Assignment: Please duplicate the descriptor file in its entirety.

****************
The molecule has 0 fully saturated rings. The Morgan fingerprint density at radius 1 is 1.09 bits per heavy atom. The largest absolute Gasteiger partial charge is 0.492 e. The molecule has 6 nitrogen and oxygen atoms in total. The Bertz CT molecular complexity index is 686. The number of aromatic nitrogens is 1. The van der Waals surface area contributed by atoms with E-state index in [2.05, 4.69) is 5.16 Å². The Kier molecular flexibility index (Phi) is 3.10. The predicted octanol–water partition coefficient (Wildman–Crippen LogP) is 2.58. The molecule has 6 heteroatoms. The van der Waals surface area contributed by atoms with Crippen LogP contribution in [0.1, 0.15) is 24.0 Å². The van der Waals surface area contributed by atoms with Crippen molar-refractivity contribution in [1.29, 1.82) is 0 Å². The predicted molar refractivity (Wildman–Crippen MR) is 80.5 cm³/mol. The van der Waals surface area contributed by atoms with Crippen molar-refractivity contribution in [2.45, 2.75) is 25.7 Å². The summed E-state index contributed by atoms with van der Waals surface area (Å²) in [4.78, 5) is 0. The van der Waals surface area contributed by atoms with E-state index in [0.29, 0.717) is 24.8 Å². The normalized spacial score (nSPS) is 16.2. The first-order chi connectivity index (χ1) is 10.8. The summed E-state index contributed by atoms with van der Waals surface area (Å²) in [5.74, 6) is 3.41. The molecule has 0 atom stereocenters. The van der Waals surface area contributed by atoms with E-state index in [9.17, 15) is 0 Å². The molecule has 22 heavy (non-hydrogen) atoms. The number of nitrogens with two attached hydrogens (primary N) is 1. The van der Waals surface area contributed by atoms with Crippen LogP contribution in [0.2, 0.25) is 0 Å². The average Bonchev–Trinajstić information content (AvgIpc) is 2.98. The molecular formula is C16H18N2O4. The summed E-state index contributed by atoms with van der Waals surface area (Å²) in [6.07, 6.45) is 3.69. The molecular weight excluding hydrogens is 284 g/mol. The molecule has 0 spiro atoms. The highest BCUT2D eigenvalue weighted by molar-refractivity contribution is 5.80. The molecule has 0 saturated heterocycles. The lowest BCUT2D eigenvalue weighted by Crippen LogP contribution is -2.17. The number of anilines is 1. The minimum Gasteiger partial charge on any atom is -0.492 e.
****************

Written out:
The molecule has 0 fully saturated rings. The Morgan fingerprint density at radius 1 is 1.09 bits per heavy atom. The largest absolute Gasteiger partial charge is 0.492 e. The molecule has 6 nitrogen and oxygen atoms in total. The Bertz CT molecular complexity index is 686. The number of aromatic nitrogens is 1. The van der Waals surface area contributed by atoms with E-state index in [2.05, 4.69) is 5.16 Å². The Kier molecular flexibility index (Phi) is 3.10. The predicted octanol–water partition coefficient (Wildman–Crippen LogP) is 2.58. The molecule has 6 heteroatoms. The van der Waals surface area contributed by atoms with Crippen LogP contribution in [0.1, 0.15) is 24.0 Å². The van der Waals surface area contributed by atoms with Crippen molar-refractivity contribution in [1.29, 1.82) is 0 Å². The predicted molar refractivity (Wildman–Crippen MR) is 80.5 cm³/mol. The van der Waals surface area contributed by atoms with Crippen molar-refractivity contribution in [2.45, 2.75) is 25.7 Å². The summed E-state index contributed by atoms with van der Waals surface area (Å²) in [4.78, 5) is 0. The van der Waals surface area contributed by atoms with E-state index in [0.29, 0.717) is 24.8 Å². The normalized spacial score (nSPS) is 16.2. The first-order chi connectivity index (χ1) is 10.8. The summed E-state index contributed by atoms with van der Waals surface area (Å²) in [5.74, 6) is 3.41. The molecule has 0 atom stereocenters. The van der Waals surface area contributed by atoms with E-state index in [9.17, 15) is 0 Å². The molecule has 22 heavy (non-hydrogen) atoms. The number of nitrogens with two attached hydrogens (primary N) is 1. The van der Waals surface area contributed by atoms with Crippen LogP contribution in [0.2, 0.25) is 0 Å². The average Bonchev–Trinajstić information content (AvgIpc) is 2.98. The molecular formula is C16H18N2O4. The summed E-state index contributed by atoms with van der Waals surface area (Å²) in [6.07, 6.45) is 3.69. The molecular weight excluding hydrogens is 284 g/mol. The molecule has 0 spiro atoms. The highest BCUT2D eigenvalue weighted by molar-refractivity contribution is 5.80. The molecule has 0 saturated heterocycles. The lowest BCUT2D eigenvalue weighted by Crippen LogP contribution is -2.17. The number of anilines is 1. The minimum Gasteiger partial charge on any atom is -0.492 e.